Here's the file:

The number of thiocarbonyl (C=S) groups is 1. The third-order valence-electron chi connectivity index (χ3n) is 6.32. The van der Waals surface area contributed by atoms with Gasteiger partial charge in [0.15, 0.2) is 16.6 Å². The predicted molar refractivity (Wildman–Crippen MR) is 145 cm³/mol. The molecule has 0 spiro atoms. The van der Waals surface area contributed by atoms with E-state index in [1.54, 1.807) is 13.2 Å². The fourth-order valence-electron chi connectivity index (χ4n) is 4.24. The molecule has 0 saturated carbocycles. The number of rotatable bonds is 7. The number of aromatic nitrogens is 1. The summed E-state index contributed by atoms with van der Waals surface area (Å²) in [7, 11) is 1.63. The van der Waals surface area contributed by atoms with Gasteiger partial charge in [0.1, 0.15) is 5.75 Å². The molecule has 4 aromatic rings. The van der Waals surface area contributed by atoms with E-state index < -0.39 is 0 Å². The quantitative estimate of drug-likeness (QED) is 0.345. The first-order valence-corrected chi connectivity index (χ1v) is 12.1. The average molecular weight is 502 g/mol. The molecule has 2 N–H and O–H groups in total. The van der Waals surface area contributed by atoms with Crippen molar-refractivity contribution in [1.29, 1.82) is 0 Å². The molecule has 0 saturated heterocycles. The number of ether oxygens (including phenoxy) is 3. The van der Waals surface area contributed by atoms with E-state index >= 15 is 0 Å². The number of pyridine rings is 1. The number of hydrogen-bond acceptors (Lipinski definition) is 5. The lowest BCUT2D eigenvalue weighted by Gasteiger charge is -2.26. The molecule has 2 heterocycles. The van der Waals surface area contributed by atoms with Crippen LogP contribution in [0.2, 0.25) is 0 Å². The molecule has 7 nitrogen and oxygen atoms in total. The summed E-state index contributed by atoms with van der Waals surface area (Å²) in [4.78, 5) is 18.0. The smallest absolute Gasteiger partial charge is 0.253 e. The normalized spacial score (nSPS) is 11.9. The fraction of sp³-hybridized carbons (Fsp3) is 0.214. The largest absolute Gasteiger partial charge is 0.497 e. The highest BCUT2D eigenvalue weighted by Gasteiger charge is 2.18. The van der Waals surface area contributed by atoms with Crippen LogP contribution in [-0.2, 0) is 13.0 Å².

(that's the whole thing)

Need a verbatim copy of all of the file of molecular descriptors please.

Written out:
The number of thiocarbonyl (C=S) groups is 1. The third-order valence-electron chi connectivity index (χ3n) is 6.32. The van der Waals surface area contributed by atoms with Gasteiger partial charge in [0.15, 0.2) is 16.6 Å². The predicted molar refractivity (Wildman–Crippen MR) is 145 cm³/mol. The molecule has 0 spiro atoms. The van der Waals surface area contributed by atoms with E-state index in [1.54, 1.807) is 13.2 Å². The fourth-order valence-electron chi connectivity index (χ4n) is 4.24. The molecule has 0 saturated carbocycles. The number of rotatable bonds is 7. The number of aromatic nitrogens is 1. The summed E-state index contributed by atoms with van der Waals surface area (Å²) in [7, 11) is 1.63. The van der Waals surface area contributed by atoms with Gasteiger partial charge in [0.1, 0.15) is 5.75 Å². The molecule has 4 aromatic rings. The van der Waals surface area contributed by atoms with E-state index < -0.39 is 0 Å². The quantitative estimate of drug-likeness (QED) is 0.345. The first-order valence-corrected chi connectivity index (χ1v) is 12.1. The average molecular weight is 502 g/mol. The molecule has 2 N–H and O–H groups in total. The van der Waals surface area contributed by atoms with Crippen molar-refractivity contribution in [1.29, 1.82) is 0 Å². The molecule has 0 saturated heterocycles. The number of ether oxygens (including phenoxy) is 3. The van der Waals surface area contributed by atoms with E-state index >= 15 is 0 Å². The number of pyridine rings is 1. The number of hydrogen-bond acceptors (Lipinski definition) is 5. The lowest BCUT2D eigenvalue weighted by Gasteiger charge is -2.26. The molecule has 2 heterocycles. The van der Waals surface area contributed by atoms with Crippen LogP contribution in [0.2, 0.25) is 0 Å². The molecule has 7 nitrogen and oxygen atoms in total. The summed E-state index contributed by atoms with van der Waals surface area (Å²) in [4.78, 5) is 18.0. The smallest absolute Gasteiger partial charge is 0.253 e. The normalized spacial score (nSPS) is 11.9. The fraction of sp³-hybridized carbons (Fsp3) is 0.214. The largest absolute Gasteiger partial charge is 0.497 e. The highest BCUT2D eigenvalue weighted by Gasteiger charge is 2.18. The van der Waals surface area contributed by atoms with Crippen LogP contribution in [-0.2, 0) is 13.0 Å².